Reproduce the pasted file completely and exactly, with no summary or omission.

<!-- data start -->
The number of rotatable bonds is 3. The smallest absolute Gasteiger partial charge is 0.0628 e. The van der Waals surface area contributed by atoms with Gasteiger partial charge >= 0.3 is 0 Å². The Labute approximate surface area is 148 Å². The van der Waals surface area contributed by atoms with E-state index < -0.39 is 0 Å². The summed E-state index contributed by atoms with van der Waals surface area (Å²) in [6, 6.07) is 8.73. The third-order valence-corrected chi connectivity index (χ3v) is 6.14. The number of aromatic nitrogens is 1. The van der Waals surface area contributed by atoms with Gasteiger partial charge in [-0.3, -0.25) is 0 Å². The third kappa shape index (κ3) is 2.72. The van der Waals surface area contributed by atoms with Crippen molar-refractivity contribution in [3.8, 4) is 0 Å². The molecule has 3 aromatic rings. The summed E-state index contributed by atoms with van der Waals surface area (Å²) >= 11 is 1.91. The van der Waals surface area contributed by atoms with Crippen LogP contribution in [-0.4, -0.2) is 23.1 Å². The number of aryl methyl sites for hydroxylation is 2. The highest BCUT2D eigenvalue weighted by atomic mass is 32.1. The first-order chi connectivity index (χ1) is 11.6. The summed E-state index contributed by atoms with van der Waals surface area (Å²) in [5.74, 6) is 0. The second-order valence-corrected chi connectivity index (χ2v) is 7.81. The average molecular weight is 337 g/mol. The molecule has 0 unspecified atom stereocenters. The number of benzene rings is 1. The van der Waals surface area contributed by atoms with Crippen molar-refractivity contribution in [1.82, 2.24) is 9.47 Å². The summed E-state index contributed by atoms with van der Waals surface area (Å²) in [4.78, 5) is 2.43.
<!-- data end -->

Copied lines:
The number of rotatable bonds is 3. The smallest absolute Gasteiger partial charge is 0.0628 e. The van der Waals surface area contributed by atoms with Gasteiger partial charge >= 0.3 is 0 Å². The Labute approximate surface area is 148 Å². The van der Waals surface area contributed by atoms with E-state index < -0.39 is 0 Å². The summed E-state index contributed by atoms with van der Waals surface area (Å²) in [6, 6.07) is 8.73. The third-order valence-corrected chi connectivity index (χ3v) is 6.14. The number of aromatic nitrogens is 1. The van der Waals surface area contributed by atoms with Gasteiger partial charge in [-0.3, -0.25) is 0 Å². The third kappa shape index (κ3) is 2.72. The van der Waals surface area contributed by atoms with Crippen molar-refractivity contribution in [3.8, 4) is 0 Å². The molecule has 3 aromatic rings. The summed E-state index contributed by atoms with van der Waals surface area (Å²) >= 11 is 1.91. The van der Waals surface area contributed by atoms with Crippen LogP contribution in [-0.4, -0.2) is 23.1 Å². The number of aryl methyl sites for hydroxylation is 2. The highest BCUT2D eigenvalue weighted by atomic mass is 32.1. The first-order chi connectivity index (χ1) is 11.6. The summed E-state index contributed by atoms with van der Waals surface area (Å²) in [5.74, 6) is 0. The second-order valence-corrected chi connectivity index (χ2v) is 7.81. The average molecular weight is 337 g/mol. The molecule has 0 unspecified atom stereocenters. The number of benzene rings is 1. The van der Waals surface area contributed by atoms with Crippen molar-refractivity contribution in [1.82, 2.24) is 9.47 Å². The summed E-state index contributed by atoms with van der Waals surface area (Å²) in [4.78, 5) is 2.43.